Once the sheep had been shorn, the fleeces were sorted and washed ready for carding. Sorting picked out the burrs, straw and lumps of dung and then, with fullers earth or urine and lots of manual labour, the wool was washed to remove the dirt, manure and excess oils.
After drying in the sun and wind, the tangled wool was pulled over a bed of small spikes which more-or-less lined up the individual fibres in the same direction. Sometimes, hand-held paddles were used, sometimes fixed pads, and each method was once again very labour intensive. Which of these methods was used in Shepton remains to be uncovered, but probably both were used at one time or another.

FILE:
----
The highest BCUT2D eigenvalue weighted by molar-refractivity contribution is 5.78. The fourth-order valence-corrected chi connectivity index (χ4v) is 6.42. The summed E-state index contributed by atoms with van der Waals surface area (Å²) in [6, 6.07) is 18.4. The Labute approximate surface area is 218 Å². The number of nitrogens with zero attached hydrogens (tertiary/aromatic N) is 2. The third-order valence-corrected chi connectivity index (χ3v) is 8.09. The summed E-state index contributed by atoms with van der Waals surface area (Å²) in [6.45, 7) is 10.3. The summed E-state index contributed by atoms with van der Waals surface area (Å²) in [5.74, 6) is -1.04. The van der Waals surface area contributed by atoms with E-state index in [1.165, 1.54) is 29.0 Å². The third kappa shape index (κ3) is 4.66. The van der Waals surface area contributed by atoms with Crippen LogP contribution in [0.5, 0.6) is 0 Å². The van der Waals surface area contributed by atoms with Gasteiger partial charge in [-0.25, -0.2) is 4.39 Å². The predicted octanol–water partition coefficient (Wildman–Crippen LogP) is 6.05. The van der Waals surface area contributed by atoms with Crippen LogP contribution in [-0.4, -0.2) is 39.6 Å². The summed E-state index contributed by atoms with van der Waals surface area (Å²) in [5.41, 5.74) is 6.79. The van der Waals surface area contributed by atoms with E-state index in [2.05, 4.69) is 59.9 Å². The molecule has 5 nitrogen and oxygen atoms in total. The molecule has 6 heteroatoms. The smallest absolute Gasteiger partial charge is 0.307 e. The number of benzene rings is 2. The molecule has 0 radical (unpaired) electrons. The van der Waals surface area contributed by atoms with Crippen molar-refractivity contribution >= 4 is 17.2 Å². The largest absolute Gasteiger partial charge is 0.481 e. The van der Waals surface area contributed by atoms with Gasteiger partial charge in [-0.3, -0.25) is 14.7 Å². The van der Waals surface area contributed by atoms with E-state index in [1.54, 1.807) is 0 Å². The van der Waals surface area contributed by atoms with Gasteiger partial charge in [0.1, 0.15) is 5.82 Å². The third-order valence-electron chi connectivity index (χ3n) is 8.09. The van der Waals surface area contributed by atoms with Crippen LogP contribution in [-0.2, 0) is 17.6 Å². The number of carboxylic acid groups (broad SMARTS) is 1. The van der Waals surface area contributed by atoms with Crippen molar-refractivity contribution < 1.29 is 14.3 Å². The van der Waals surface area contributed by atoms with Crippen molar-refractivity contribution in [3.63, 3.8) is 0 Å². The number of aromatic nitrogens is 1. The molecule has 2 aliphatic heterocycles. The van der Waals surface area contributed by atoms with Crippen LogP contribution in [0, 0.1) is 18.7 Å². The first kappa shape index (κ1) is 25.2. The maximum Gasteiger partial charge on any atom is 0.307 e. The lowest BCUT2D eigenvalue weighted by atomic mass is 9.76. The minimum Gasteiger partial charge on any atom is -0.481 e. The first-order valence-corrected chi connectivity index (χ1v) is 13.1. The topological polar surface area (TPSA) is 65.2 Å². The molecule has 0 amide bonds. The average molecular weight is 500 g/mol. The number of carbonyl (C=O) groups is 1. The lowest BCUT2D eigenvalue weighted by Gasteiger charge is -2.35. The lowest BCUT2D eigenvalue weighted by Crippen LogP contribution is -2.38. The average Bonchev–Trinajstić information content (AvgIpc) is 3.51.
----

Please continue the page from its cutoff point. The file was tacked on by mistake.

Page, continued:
Certainly, when the town began to produce very large quantities of woollen cloth in the later middle ages, the labour demands of either method would have been huge given the likely volumes of cloth production that our researches are uncovering.
At the heart of the industry was the long staple – fibre length – of English sheep which was much prized for its durability over shorter fibre lengths, hence the country’s extremely successful international trade over many centuries.